Banda NIU is a new ensemble at NIU that honors the tradition of the great bandas of the western Mexican statae of Sinaloa. The most popular subgenre of regional Mexican music, Banda relies solely on an instrumentation of wind instruments (unlike Mariachi and Noteño) featuring brass, clarinets, percussion and singers. Banda NIU will kick off the Community Stage performances at 5 p.m., Friday, August 27 at 5 p.m.

NIU World Music Ensembles will perform at 2 p.m., Saturday, August 28.

The NIU Steelband plays at 12:30 p.m., Sunday, August 29, followed by Projeto Arcomusical at 1:15 p.m.

Here’s the full schedule of performances:

Friday, August 27, 2021
5:00 PM – Banda NIU
5:45 PM – Ovation Performing Arts Studio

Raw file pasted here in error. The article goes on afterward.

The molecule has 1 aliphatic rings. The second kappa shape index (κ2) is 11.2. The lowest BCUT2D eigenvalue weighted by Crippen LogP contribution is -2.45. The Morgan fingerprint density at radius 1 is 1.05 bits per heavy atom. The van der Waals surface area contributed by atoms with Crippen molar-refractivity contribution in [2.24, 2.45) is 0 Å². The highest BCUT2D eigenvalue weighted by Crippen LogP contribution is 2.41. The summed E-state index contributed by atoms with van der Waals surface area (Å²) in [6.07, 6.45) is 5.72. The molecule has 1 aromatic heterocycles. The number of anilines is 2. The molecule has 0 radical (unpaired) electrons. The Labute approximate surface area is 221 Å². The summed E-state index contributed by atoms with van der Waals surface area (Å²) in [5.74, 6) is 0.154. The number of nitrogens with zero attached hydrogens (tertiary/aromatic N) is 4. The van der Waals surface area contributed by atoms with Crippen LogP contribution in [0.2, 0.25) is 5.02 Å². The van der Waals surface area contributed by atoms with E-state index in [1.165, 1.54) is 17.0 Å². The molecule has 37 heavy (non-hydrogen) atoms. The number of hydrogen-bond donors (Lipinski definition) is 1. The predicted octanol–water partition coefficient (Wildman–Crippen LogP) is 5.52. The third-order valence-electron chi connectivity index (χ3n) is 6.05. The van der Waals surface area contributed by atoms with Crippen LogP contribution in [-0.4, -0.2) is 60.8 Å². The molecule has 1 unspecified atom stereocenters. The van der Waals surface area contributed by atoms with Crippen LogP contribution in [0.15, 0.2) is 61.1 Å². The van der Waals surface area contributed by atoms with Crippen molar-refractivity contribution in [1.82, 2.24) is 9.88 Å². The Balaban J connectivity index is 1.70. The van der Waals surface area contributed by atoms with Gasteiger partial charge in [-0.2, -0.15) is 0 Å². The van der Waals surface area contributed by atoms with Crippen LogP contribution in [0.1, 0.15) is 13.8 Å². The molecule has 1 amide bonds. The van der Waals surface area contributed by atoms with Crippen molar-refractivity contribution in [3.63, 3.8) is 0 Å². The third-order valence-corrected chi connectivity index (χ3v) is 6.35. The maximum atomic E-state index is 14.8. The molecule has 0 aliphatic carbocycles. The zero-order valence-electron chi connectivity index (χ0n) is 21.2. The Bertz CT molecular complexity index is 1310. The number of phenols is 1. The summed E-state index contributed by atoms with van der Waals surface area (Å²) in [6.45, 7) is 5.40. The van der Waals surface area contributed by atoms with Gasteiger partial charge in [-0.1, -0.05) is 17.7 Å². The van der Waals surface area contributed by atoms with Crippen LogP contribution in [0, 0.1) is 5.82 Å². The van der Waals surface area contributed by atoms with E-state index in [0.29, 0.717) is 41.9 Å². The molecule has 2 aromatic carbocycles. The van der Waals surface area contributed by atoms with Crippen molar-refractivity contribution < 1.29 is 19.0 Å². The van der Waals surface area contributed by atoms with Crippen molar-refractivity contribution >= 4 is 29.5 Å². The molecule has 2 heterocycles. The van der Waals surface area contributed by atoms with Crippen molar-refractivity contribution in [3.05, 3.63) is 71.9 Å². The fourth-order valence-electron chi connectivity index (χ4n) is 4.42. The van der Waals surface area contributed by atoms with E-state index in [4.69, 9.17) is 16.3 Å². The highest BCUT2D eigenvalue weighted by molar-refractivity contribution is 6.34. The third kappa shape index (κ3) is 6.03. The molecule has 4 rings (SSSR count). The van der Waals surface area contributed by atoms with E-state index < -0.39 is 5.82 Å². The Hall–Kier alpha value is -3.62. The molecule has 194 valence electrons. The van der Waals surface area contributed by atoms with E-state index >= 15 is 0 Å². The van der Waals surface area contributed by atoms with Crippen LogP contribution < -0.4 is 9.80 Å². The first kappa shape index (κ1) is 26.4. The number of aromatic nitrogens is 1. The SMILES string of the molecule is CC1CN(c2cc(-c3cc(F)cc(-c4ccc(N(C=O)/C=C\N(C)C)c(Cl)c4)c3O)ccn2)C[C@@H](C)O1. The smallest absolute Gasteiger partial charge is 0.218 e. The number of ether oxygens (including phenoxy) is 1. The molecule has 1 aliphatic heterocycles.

6:30 PM – Jon Babin
7:15 PM – Huskie Hunks
8:00 PM – Jazz in Progress

Saturday, August 28, 2021
11:00 AM – Cohesion
11:45 AM – Stage Coach Players
12:30 PM – Sycamore/Rochelle Performing Arts Academy
1:15 PM – DeKalb High School Band
2:00 PM – NIU World Music Ensembles
2:45 PM – Dimensions Dance Academy
3:30 PM – CCT
4:15 PM – Ethan Larson
5:00 PM – Live Wire Brass

Sunday, August 29, 2021
11:00 AM – Kishwaukee River Boys Traditional Jazz Band
11:45 AM – Just For Kix DeKalb
12:30 PM – NIU Steelband
1:15 PM – Arcomusical
2:00 PM – Northern Illinois Dance Center
2:45 PM – Beth Fowler School of Dance
3:30 PM – NIU STEAM Demo Show